Chronostratigraphy and terrestrial palaeoclimatology of Berriasian–Hauterivian strata of the Cedar Mountain Formation, Utah, USA
Published:April 14, 2020
R. M. Joeckel, G. A. Ludvigson, A. Möller, C. L. Hotton, M. B. Suarez, C. A. Suarez, B. Sames, J. I. Kirkland, B. Hendrix, 2020. "Chronostratigraphy and terrestrial palaeoclimatology of Berriasian–Hauterivian strata of the Cedar Mountain Formation, Utah, USA", Cretaceous Climate Events and Short-Term Sea-Level Changes, M. Wagreich, M. Hart, B. Sames, I. O. Yilmaz
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This paper presents breakthroughs in the chronostratigraphy of the heretofore poorly constrained Yellow Cat Member of the Cedar Mountain Formation, which is an important record of terrestrial environments, ecosystems and global change in the ancient North American Cordilleran foreland. Zircon populations from 10 stratigraphic horizons in the Yellow Cat Member yield youngest single-grain ages ranging from 142.5 ± 2.7 to 133.7 ± 2.7 Ma (Berriasian–late Valanginian); those from one mudstone palaeosol yield a robust Concordia Age of 136.3 ± 1.3 (Valanginian). Additionally, a new palynoflora – one of a few to be published from the Cedar Mountain Formation –...
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Cretaceous Climate Events and Short-Term Sea-Level Changes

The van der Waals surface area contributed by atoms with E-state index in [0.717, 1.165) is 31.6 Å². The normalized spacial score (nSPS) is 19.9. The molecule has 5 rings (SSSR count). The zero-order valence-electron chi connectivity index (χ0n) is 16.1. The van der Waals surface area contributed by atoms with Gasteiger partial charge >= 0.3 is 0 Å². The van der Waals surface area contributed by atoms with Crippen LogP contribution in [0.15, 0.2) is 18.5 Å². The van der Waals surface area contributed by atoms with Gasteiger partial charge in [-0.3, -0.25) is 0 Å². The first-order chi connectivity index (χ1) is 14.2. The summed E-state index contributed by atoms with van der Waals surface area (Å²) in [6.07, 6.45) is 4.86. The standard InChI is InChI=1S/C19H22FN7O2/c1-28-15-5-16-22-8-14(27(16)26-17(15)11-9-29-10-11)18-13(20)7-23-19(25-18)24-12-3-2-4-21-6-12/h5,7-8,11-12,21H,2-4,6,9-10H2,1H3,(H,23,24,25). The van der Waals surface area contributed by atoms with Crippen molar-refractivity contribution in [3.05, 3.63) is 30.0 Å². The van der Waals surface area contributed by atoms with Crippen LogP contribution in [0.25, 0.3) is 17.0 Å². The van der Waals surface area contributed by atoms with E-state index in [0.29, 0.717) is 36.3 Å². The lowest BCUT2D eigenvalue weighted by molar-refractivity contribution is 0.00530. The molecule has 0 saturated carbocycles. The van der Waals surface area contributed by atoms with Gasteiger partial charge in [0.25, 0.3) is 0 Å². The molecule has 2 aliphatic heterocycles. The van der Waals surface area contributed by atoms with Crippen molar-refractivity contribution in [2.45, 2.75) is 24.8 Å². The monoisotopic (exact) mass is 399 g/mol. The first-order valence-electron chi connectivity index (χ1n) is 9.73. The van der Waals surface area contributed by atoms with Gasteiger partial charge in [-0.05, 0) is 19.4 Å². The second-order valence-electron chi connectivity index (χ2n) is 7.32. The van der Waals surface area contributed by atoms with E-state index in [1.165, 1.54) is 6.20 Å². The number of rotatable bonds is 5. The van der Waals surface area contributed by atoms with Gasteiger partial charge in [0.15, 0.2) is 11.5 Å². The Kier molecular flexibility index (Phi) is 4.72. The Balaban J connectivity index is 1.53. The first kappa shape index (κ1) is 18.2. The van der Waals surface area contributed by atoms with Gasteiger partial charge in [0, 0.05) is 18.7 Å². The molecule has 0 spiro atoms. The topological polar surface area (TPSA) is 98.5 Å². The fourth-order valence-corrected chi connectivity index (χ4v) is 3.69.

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Sea-level constitutes a critical planetary boundary for both geological processes and human life. Sea-level fluctuations during major greenhouse phases are still enigmatic and widely discussed in terms of changing climate systems. The geological record of the Cretaceous greenhouse period provides a deep-time view on greenhouse-phase Earth system processes that facilitates a much better understanding of the causes and consequences of global, geologically short-term, sea-level changes. In particular, Cretaceous hothouse periods can serve as a laboratory to better understand a near-future greenhouse Earth. This volume presents high-resolution sea-level records from globally distributed sedimentary archives of the Cretaceous involving a large group of scientists from the International Geoscience Programme IGCP 609. Marine to non-marine sedimentary successions were analysed for revised age constraints, the correlation of global palaeoclimate shifts and sea-level changes, tested for climate-driven cyclicities, and correlated within a high-resolution stratigraphic framework of the Geological Timescale. For hothouse periods, the hypothesis of significant global groundwater-related sea-level change, i.e. aquifer-eustasy as a major process, is reviewed and substantiated.